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217. The FT4All debates: A summary

On Halloween, I published a post summarizing everything written here on the Fair Trade for All debate and promised to leave this issue alone for a while.  With new information continuing to emerge in this evolving process, it has proven harder than I thought to keep my word.  Yesterday I published three more new posts related to FT4All.  What follows is an updated summary of FT4All content from this blog.


AGAINST FT4ALL: Merling Preza – Latin American and Caribbean Network of Small Fair Trade Producers

  • Merling Preza makes the case against FT4All (published 9 November 2011).  Notes from a long and ranging discussion on the FT4All vision with Merling Preza, General Manager of PRODECOOP and President of the Latin American and Caribbean Network of Small Fair Trade Producers.

 (Find essential background for the Paul Rice-Merling Preza debate here.)

FOR and AGAINST FT4ALL: The Bill Fishbein debates.

  • For: Competition among certifiers could benefit smallholder farmers (published 24 October 2011).  Bill’s shorter and less passionate, if equally thoughtful, argument suggesting that FT4All may generate some benefits for smallholder farmers by unleashing competition in a marketplace that has only known monopoly.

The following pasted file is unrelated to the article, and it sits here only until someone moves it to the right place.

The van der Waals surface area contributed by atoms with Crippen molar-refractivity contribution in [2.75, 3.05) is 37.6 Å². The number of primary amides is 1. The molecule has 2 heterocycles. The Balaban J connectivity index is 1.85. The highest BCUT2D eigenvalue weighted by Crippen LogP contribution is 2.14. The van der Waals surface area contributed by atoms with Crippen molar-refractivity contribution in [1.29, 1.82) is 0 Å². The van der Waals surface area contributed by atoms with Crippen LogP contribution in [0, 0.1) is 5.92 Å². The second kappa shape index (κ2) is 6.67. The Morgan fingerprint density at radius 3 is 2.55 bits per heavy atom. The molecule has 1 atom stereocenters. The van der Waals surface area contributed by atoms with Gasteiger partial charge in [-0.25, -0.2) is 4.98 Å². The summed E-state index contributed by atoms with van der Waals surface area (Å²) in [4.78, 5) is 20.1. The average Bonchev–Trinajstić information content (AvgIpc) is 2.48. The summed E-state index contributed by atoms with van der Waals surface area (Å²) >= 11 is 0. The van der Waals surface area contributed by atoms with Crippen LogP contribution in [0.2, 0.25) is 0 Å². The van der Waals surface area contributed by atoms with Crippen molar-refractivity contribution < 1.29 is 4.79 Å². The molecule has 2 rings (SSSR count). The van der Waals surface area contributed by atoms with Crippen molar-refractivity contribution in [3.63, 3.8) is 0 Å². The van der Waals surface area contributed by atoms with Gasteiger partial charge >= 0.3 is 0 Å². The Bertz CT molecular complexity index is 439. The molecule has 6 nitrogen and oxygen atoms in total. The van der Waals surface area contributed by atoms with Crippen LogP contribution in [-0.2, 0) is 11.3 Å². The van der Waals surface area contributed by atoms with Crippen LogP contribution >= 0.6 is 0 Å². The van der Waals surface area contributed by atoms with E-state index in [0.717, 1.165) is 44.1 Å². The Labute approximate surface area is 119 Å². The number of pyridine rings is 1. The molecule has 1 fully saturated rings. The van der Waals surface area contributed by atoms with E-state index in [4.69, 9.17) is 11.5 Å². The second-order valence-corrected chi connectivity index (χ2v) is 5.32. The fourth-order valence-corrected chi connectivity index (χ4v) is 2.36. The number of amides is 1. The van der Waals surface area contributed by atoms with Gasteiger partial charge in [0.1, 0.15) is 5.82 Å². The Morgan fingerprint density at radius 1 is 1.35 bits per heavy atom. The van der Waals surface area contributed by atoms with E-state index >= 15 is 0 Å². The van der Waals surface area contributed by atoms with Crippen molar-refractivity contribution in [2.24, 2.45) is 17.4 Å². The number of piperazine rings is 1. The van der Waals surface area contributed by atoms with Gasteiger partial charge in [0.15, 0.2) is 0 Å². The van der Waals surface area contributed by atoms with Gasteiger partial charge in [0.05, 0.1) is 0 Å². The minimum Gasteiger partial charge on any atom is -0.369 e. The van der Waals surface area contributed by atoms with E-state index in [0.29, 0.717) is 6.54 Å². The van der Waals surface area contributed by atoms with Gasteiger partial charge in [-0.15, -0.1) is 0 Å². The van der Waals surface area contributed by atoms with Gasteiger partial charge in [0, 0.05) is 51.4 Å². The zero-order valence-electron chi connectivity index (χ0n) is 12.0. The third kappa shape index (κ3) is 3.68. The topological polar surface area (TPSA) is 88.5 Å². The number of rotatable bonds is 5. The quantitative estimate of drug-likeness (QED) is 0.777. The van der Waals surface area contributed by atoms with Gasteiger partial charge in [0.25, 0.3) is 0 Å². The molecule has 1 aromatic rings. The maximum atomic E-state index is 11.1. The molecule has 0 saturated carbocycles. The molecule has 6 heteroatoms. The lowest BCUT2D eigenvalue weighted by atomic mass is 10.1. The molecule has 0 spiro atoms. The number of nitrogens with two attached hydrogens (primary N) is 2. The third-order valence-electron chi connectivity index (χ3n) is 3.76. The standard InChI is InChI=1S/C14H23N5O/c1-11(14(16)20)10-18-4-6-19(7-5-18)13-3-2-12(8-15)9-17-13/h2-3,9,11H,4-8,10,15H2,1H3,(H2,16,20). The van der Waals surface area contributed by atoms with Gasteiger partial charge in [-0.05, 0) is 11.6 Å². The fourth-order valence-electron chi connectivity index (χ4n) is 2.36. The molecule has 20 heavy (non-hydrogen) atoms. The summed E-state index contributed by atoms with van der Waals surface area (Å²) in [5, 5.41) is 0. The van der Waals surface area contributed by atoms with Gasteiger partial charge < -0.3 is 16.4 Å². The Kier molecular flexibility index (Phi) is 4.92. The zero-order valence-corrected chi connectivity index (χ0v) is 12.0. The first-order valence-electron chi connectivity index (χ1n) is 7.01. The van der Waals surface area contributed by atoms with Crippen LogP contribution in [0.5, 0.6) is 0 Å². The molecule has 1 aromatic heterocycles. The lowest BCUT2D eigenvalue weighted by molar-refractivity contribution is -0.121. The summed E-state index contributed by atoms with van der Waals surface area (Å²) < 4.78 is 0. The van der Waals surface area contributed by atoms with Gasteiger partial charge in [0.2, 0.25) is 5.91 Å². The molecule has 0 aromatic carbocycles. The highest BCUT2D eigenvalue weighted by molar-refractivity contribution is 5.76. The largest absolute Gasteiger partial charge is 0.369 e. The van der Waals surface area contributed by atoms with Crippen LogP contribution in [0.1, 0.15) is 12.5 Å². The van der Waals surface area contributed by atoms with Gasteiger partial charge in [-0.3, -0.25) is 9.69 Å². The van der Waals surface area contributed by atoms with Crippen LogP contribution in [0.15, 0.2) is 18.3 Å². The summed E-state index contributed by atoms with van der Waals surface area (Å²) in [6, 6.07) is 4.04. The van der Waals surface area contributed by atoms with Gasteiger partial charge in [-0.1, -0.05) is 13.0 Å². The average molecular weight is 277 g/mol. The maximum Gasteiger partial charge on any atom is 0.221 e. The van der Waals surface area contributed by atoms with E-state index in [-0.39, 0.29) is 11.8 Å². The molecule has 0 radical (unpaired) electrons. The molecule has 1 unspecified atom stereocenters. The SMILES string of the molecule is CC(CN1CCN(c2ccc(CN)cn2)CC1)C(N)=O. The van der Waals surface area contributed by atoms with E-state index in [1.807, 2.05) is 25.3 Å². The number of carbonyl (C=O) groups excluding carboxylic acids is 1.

INCLUSION – Is there room for unorganized smallholder farmers in the U.S. market for Fair Trade coffee?

  • Where there is no cooperative (published 13 October 2011).  Reflections on the limitations of the cooperative model and FT4All’s potential to expand opportunities for smallholder farmers in places where there is no cooperative.


IMPACT – How will FT4All impact smallholder cooperatives?

  •  Will a rising tide lift all boats?  (published 10 October 2011).  Two visions of what will happen to smallholder coops when FTUSA opens the floodgates to estate coffee.  The answer to the question may depend on how high and how fast the tide rises, and who gets the lifeboats.


PROCESS – How will FTUSA manage the process of change?

  • Governance matters (published 21 October 2011).  Reflections on coffee chain governance, an underappreciated aspect of the coffee trade, and its implications for farmers.  With reference to pending decisions that may indicate how FTUSA will govern as we move into the FT4All era.





  • Jon Danzig says:

    Readers may be interested that last week BBC radio interviewed me about our campaign back in 1976 to import instant coffee from Tanzania to the United Kingdom. It started the idea of ethically sourced coffee in the UK. The broadcast is now available on YouTube:

    • Michael Sheridan says:


      Thanks for your pioneering Fair Trade efforts in the 1970s, and for sharing your recent interview here. Fair Trade has come a long way from the instant-coffee origins of your campaign, but the spirit that motivated you and other pioneers survives. The solidarity-based outreach that drove the movement in the early days has been pushed aside a bit for more mainstream marketing efforts. It seems that the FT4All initiative in the States may be setting the state for an institutionalized rift between those two currents of the movement/market.


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